As a leadership volunteer at the American Heart Association, I teach team dynamics.  Team dynamic is used when operating in critical situations involving emergency cardiac care, it is amazing and it works for just about any kind of team.

Working teams require deep level of commitment to and from one another.  New members have difficulty infiltrating a team without a team dynamic approach.  The key to team dynamics is everyone participates inside of this approach.

Team dynamics is rigorous and intentional work, but the payoff is highly effective team dynamics.  High Performance Team Dynamics[1] has 8 steps:

  1. Clear roles and responsibilities
  2. Clear communication
  3. Mutual respect and inclusion of all[2]
  4. Knowledge sharing, especially new team members that need things explained
  5. Constructive intervention
  6. Closed-looped communication
  7. Knowing one’s limitations
  8. Constant re-evaluating

Clear Roles and Responsibilities

Clear roles and responsibilities involve every member of the team knowing his role and responsibility.  The leader must communicate and encourage all to participate in leadership rather than simply follow directions. Tasks must be prioritized and assignments made with each member working seamlessly for a desired outcome.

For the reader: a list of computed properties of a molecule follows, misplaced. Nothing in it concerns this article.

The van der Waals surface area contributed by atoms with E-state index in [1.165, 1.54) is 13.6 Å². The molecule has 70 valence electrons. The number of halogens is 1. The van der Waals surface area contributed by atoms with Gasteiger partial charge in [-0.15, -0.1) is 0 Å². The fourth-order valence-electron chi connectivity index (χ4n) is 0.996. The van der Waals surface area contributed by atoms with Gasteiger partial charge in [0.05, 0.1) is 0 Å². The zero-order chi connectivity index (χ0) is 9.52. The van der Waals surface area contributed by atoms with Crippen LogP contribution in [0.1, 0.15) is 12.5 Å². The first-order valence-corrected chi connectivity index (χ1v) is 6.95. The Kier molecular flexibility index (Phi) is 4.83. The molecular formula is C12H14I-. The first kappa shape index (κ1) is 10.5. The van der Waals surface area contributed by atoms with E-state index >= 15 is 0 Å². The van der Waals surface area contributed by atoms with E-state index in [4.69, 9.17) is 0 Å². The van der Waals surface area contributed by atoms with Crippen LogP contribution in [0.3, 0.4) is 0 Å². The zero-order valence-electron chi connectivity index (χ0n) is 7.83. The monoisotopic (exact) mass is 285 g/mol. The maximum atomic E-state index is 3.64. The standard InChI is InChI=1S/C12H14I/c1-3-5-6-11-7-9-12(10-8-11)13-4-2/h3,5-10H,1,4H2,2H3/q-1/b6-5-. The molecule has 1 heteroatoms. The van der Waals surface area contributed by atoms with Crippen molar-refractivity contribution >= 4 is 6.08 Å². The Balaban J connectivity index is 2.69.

Clear Communication

Clear communication involves speaking clearly and concisely with distinctive speech in a controlled, neutral tone of voice.  This calm direct manner is critical to maintaining communication without causing delays in operations.  This includes repeating information as needed and clarifying questions asked.  Fiery passion is best left out of communication, especially when highly critical operations are taking place, because passion can cloud or muddy the waters of communication.

Mutual Respect and Inclusion

Mutual respect for and inclusion of each team member requires all members to abandon their egos, and respect and include others regardless of their training or experience.  Leaders maintain their integrity of giving mutual respect and providing inclusion for all team members.

Respect is the foundation of any relationship – work, family, marriage, or friendship. We violate the respect for others when we think more highly of ourselves.

This highly self-flattering view borders at times on pure fantasy. The natural ebb and flow of life will cause us to hurt one another at times. Knowing this requires awareness of our ego and putting it in check when dealing with others.  Maintaining respect is a process that requires all team members to be aware of their views and their impact on others. This also comes into play when including others. Leadership is about creating lifelong relationships with people.

Knowledge Sharing